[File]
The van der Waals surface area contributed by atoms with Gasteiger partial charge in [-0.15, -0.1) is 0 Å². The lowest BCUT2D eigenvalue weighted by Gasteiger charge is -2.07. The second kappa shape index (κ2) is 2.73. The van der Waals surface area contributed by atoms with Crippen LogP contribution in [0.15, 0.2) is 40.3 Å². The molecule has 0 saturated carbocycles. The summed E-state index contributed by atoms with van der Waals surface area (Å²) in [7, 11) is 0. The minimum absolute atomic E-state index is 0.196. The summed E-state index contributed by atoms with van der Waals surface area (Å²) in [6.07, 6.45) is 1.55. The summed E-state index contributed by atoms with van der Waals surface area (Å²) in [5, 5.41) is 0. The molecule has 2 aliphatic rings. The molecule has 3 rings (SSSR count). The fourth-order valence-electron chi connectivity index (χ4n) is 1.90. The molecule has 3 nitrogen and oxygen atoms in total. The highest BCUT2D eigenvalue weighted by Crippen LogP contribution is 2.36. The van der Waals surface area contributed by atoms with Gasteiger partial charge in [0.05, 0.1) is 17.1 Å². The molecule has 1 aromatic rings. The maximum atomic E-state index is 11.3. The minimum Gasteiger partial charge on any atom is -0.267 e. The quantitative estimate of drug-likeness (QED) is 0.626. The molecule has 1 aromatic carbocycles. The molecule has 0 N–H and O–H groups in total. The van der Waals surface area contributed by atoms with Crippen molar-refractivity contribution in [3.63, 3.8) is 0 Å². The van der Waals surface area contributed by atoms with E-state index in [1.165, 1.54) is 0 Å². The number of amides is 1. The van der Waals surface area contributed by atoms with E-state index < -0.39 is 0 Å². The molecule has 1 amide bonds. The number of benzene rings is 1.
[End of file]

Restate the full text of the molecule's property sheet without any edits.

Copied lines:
The van der Waals surface area contributed by atoms with Gasteiger partial charge in [-0.15, -0.1) is 0 Å². The lowest BCUT2D eigenvalue weighted by Gasteiger charge is -2.07. The second kappa shape index (κ2) is 2.73. The van der Waals surface area contributed by atoms with Crippen LogP contribution in [0.15, 0.2) is 40.3 Å². The molecule has 0 saturated carbocycles. The summed E-state index contributed by atoms with van der Waals surface area (Å²) in [7, 11) is 0. The minimum absolute atomic E-state index is 0.196. The summed E-state index contributed by atoms with van der Waals surface area (Å²) in [6.07, 6.45) is 1.55. The summed E-state index contributed by atoms with van der Waals surface area (Å²) in [5, 5.41) is 0. The molecule has 2 aliphatic rings. The molecule has 3 rings (SSSR count). The fourth-order valence-electron chi connectivity index (χ4n) is 1.90. The molecule has 3 nitrogen and oxygen atoms in total. The highest BCUT2D eigenvalue weighted by Crippen LogP contribution is 2.36. The van der Waals surface area contributed by atoms with Gasteiger partial charge in [0.05, 0.1) is 17.1 Å². The molecule has 1 aromatic rings. The maximum atomic E-state index is 11.3. The minimum Gasteiger partial charge on any atom is -0.267 e. The quantitative estimate of drug-likeness (QED) is 0.626. The molecule has 1 aromatic carbocycles. The molecule has 0 N–H and O–H groups in total. The van der Waals surface area contributed by atoms with Crippen molar-refractivity contribution in [3.63, 3.8) is 0 Å². The van der Waals surface area contributed by atoms with E-state index in [1.165, 1.54) is 0 Å². The number of amides is 1. The van der Waals surface area contributed by atoms with E-state index < -0.39 is 0 Å². The molecule has 1 amide bonds. The number of benzene rings is 1.